"Let us raise a toast to the Fitzhenry & Whiteside Canadian Thesaurus. . . it is a great achievement, a new volume that celebrates our language and attempts to catalogue its eccentricities and uniqueness."
-- "The Calgary Herald"
"Useful, handy, terrific."
-- "The Toronto Star"
"A true treasure trove. It could be the best Canuck reference book since, well, the "Canadian Oxford Dictionary," . . The word "thesaurus," by the way, means "treasure trove," and as such it's surely a must for any copywriter's bookshelf."
-- "Marketing Magazine"
"The word you want, where and when you want it
The book is more than 1,200 pages and boasts: more than 30,000 entries, 500,000 synonyms, 70,000 antonyms, and is jam-packed with Canadian references from A to Z."
Look up the word "district," for instance, and in addition to the usual synonyms and antonyms, the reader will find references to well-known "neighbourhood" districts such as "Market Square" in Saint John, Montreal's " Balconville," Toronto's "Cabbagetown" and" The Danforth," "The Forks" in Winnipeg, and Vancouver's "Gastown," among others.
Under "dessert" it's difficult to imagine another reference book wherein "baked Alaska" and "crA]me caramel" sit side-by-side with "blueberry grunt, jambuster, Joe Louis," and "Nanaimo bar."
The listing for "flower" provides the reader with the name of the official flower of each Canadian province and territory. Look up "motto, tree," or "bird," and the provincial and territorial mottos, trees, and birds are there as well.
And what thesaurus could call itself even remotely Canadian without at least a baker's dozen of synonyms for "donut"?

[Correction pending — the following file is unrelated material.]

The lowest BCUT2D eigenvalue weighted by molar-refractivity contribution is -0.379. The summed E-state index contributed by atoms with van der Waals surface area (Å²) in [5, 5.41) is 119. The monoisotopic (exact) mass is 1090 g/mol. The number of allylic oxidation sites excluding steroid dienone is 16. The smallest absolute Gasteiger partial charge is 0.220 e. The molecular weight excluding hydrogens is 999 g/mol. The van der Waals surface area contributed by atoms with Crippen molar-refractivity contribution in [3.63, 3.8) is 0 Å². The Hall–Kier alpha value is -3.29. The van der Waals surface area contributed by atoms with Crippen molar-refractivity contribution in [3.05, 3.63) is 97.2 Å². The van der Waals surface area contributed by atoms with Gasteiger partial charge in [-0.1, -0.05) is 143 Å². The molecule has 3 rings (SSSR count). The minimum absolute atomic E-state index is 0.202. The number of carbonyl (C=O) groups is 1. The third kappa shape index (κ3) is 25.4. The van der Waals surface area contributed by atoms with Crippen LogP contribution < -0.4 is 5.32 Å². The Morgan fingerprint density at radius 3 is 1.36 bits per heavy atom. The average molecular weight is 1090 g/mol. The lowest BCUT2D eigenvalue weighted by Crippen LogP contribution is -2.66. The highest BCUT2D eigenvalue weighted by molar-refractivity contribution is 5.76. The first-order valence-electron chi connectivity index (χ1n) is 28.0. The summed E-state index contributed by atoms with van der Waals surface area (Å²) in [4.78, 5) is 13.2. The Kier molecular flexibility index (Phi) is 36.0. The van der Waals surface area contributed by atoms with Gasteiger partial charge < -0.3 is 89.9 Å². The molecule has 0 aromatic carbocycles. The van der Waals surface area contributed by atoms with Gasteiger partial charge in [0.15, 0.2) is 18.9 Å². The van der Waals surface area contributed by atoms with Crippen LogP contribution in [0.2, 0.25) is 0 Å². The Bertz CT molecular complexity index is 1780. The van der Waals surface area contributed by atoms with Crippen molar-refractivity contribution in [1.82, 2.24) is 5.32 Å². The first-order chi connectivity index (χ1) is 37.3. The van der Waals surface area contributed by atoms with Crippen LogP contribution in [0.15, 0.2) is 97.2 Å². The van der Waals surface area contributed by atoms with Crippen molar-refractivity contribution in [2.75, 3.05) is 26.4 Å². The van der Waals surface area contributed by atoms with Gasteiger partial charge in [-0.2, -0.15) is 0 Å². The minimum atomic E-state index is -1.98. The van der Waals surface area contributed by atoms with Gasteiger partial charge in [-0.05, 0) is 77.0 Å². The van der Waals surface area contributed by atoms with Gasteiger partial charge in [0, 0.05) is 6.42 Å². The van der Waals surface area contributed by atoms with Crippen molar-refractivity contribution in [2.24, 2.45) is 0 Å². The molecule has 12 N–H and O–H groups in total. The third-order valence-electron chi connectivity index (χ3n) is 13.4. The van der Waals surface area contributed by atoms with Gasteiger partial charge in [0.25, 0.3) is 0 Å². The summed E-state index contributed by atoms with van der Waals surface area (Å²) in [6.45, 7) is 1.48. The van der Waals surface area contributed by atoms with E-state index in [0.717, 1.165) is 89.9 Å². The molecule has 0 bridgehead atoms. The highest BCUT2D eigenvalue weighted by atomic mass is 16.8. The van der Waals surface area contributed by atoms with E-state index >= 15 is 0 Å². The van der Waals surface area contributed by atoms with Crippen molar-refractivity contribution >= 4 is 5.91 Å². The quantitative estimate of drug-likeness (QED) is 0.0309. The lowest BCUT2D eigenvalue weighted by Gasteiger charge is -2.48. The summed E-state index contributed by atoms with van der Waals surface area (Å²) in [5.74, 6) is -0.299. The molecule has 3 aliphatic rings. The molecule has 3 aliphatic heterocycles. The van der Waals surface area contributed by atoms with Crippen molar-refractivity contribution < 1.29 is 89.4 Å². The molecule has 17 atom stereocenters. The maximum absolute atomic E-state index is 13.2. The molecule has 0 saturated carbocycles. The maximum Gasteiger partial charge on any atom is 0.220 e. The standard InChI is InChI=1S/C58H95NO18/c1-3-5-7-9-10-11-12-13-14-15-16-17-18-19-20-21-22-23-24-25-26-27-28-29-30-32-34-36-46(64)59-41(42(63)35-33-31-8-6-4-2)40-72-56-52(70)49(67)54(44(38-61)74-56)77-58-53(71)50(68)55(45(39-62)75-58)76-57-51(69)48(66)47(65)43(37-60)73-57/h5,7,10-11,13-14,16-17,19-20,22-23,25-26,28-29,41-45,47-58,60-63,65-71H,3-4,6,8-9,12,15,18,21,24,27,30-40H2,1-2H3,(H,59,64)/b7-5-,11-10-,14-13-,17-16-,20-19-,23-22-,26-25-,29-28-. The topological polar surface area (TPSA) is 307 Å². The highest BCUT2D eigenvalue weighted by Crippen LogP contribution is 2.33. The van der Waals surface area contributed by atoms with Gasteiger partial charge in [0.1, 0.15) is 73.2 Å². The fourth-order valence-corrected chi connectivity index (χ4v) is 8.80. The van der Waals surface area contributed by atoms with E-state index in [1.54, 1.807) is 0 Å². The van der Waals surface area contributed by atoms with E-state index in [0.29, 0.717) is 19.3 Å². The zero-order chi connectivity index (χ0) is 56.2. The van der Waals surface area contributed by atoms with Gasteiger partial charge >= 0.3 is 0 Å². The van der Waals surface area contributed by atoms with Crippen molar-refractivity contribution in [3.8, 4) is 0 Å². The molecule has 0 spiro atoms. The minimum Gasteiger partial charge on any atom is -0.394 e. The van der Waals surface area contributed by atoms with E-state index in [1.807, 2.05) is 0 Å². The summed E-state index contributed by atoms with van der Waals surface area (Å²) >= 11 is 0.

"Hudson Bay Coat, McLaughlin Buick, Bricklin, Zamboni"? Yes, they_re in here. So too are " fiddlehead," "Herring Choker," and "Digby Chicken."
You'll have to find them.
Other points on the making of the Fitzhenry and Whiteside "Canadian Thesaurus": Fitzhenry and Whiteside "Canadian Thesaurus" is the first Canadian reference book of its kind built - not from an existing database - but totally from scratch over a period of close to 12 years. At more than 1200 pages, the book contains over 30,000 individual entries. The book has been exhaustively cross-referenced against a wide range of Canadian language reference works including the Newfoundland and Prince Edward Island dictionaries and (more recently) the new Canadian Oxford, to name a few. The book supplies the reader with more than 500,000 synonyms, plus some 70,000 antonyms and more shades of meaning than any of its competitors. All synonyms are clearly labeled as to parts of speech, designated as formal or non-formal, and ranked by popularity of use. Additionally, this thesaurus highlights 'kinds of' and 'groups of' words related to the initial key word, a feature seldom found in similar reference works. This book is richly geographic in its attribution of origins. Whether the word in question was born in France, Germany, England, the Maritimes, the Canadian Prairies, or the Pacific coast, the reader will know. As befits its title, the "Canadian Thesaurus" is jam-packed with Canadian references from A to Z. The book is uniquely rich with references to Canada's First Peoples. The Editorial Director of this project - Dr. J.K. Chambers, Professor of Linguistics at the University of Toronto - has served as Fitzhenry and Whiteside's editorial consultant on the ongoing Canadianization of the Funk and Wagnalls Canadian College Dictionary since 1980. Recently, he served as Canadian English Editorial Advisor on the new Canadian Oxford Dictionary (1998), and wrote the Preface to that best-selling volume. Dr. Chambers is internationally recognized as a pre-eminent authority on Canadian English and English language usage in Canada.
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